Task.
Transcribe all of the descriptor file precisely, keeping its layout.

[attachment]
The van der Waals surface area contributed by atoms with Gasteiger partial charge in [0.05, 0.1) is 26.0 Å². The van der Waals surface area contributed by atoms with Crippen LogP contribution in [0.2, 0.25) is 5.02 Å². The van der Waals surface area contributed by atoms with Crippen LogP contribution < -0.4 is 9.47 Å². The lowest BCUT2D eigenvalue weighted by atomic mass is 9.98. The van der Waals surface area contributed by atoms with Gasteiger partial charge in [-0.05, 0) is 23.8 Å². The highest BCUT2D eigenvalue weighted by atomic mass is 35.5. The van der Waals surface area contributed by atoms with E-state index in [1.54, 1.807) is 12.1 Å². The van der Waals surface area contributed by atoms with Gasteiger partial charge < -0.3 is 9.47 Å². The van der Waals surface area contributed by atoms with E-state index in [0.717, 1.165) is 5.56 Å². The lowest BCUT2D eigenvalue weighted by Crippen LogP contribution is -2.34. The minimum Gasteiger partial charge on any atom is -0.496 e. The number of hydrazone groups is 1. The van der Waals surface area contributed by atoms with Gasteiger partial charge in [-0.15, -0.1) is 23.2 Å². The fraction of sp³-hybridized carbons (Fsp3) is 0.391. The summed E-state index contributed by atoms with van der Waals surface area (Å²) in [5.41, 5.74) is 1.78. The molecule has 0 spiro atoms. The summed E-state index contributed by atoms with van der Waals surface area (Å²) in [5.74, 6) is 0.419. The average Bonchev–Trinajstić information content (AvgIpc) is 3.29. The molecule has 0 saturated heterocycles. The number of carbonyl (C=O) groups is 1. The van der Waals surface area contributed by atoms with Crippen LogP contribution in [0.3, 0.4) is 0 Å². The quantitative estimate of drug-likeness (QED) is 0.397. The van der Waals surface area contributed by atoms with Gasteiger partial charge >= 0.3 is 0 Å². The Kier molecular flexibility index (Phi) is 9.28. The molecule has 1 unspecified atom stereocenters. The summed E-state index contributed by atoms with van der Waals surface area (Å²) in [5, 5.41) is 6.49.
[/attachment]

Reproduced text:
The van der Waals surface area contributed by atoms with Gasteiger partial charge in [0.05, 0.1) is 26.0 Å². The van der Waals surface area contributed by atoms with Crippen LogP contribution in [0.2, 0.25) is 5.02 Å². The van der Waals surface area contributed by atoms with Crippen LogP contribution < -0.4 is 9.47 Å². The lowest BCUT2D eigenvalue weighted by atomic mass is 9.98. The van der Waals surface area contributed by atoms with Gasteiger partial charge in [-0.05, 0) is 23.8 Å². The highest BCUT2D eigenvalue weighted by atomic mass is 35.5. The van der Waals surface area contributed by atoms with E-state index in [1.54, 1.807) is 12.1 Å². The van der Waals surface area contributed by atoms with Gasteiger partial charge < -0.3 is 9.47 Å². The van der Waals surface area contributed by atoms with E-state index in [0.717, 1.165) is 5.56 Å². The lowest BCUT2D eigenvalue weighted by Crippen LogP contribution is -2.34. The minimum Gasteiger partial charge on any atom is -0.496 e. The number of hydrazone groups is 1. The van der Waals surface area contributed by atoms with Gasteiger partial charge in [-0.15, -0.1) is 23.2 Å². The fraction of sp³-hybridized carbons (Fsp3) is 0.391. The summed E-state index contributed by atoms with van der Waals surface area (Å²) in [5.41, 5.74) is 1.78. The molecule has 0 spiro atoms. The summed E-state index contributed by atoms with van der Waals surface area (Å²) in [5.74, 6) is 0.419. The average Bonchev–Trinajstić information content (AvgIpc) is 3.29. The molecule has 0 saturated heterocycles. The number of carbonyl (C=O) groups is 1. The van der Waals surface area contributed by atoms with Crippen LogP contribution in [0.3, 0.4) is 0 Å². The quantitative estimate of drug-likeness (QED) is 0.397. The van der Waals surface area contributed by atoms with Gasteiger partial charge >= 0.3 is 0 Å². The Kier molecular flexibility index (Phi) is 9.28. The molecule has 1 unspecified atom stereocenters. The summed E-state index contributed by atoms with van der Waals surface area (Å²) in [5, 5.41) is 6.49.